Renovation projects have restrictions because they already have existing architectural frames. Sometimes we encounter an unexpected position of an entrance or an unexpected shape of a room. Other times those restrictions bring new ideas to us. The long and narrow room of 3.5m X 1.4m in Kanra Kyoto was realised based on its original form, in Kyoto’s traditional Machiya style. The other interesting aspect of renovation is the times that the original building has passed through. The weight of history can never be designed in a brand new building. The wall tiles of Claska or the floors of Anteroom originally had good atmospheres, so we just tried to make use of their characteristics.
Why do you choose to specialise in the hotel typology?
We believe our ultimate mission is to create a city. A hotel has big influence as part of the content of a city, so we have many works in hotel design now. In hotel design, we can handle a project from planning through design to management consistently, and then express our hospitality. Our clients highly appreciate this style. Of course, we design various facilities besides hotels in order to create a city holistically.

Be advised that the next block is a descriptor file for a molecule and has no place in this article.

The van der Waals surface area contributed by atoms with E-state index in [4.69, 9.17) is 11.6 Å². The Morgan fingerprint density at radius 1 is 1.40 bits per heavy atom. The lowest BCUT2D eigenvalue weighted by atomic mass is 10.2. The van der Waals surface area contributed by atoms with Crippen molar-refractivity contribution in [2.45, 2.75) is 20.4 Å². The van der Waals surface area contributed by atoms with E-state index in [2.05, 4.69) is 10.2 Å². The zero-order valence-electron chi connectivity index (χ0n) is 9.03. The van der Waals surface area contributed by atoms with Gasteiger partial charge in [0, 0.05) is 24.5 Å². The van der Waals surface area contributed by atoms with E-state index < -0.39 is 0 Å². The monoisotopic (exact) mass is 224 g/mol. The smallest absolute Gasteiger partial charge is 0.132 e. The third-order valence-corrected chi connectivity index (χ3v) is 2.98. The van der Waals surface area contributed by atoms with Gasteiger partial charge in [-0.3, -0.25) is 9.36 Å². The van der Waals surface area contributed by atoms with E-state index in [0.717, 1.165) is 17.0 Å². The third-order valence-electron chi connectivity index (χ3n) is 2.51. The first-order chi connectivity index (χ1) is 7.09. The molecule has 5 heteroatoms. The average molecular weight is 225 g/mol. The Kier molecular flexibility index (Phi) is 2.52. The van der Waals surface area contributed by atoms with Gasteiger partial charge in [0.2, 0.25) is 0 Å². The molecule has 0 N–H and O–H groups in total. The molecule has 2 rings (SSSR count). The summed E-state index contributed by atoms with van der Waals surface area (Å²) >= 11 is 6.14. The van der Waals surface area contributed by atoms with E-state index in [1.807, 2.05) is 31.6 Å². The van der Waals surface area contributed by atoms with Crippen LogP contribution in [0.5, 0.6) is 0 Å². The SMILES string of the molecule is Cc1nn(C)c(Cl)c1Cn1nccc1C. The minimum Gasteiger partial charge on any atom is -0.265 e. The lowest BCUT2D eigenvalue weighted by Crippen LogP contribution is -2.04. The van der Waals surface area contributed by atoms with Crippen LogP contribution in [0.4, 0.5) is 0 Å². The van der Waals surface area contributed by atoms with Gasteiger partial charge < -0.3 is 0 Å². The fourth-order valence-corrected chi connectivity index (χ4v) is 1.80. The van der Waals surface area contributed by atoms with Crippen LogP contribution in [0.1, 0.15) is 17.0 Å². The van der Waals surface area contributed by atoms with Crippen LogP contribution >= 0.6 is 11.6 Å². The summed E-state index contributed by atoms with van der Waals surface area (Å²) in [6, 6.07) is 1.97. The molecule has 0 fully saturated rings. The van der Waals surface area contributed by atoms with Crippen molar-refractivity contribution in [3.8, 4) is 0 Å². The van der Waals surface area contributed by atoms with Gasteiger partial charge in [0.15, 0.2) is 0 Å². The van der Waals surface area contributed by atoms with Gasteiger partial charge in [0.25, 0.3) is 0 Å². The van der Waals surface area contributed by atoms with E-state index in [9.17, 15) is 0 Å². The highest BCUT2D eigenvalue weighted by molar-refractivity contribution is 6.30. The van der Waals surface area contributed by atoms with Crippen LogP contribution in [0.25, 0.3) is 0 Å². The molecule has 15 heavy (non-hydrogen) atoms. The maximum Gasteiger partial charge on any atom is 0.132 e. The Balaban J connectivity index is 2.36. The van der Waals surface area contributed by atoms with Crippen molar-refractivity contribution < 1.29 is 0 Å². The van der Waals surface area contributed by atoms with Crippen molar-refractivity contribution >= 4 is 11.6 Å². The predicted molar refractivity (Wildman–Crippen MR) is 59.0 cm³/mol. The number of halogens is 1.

What is the most important thing in hotel design?
To provide good surprises from a customer’s perspective is the most important. We call it ‘Omotenashi’. The word literally means hospitality in Japanese. We want customers to enjoy their experience at a hotel to the maximum extent possible. In order to achieve it, we clarify the hotel’s concept and story first, and then we take control of the plan, the design, and the operation in total. We also incorporate locality into our works to differentiate them from others.
The exhibition is on show at the Good Design Store at PMQ from now until 22 August.
The internet never sleeps! Here's the stuff you might have missed
‘Sitting is the new smoking’, we’ve all been told, and in response many of us have sprung to our feet – at least for part of the work day. But is standing the best solution for increasing human activity and performance at work? The results of a study on active sitting may surprise you.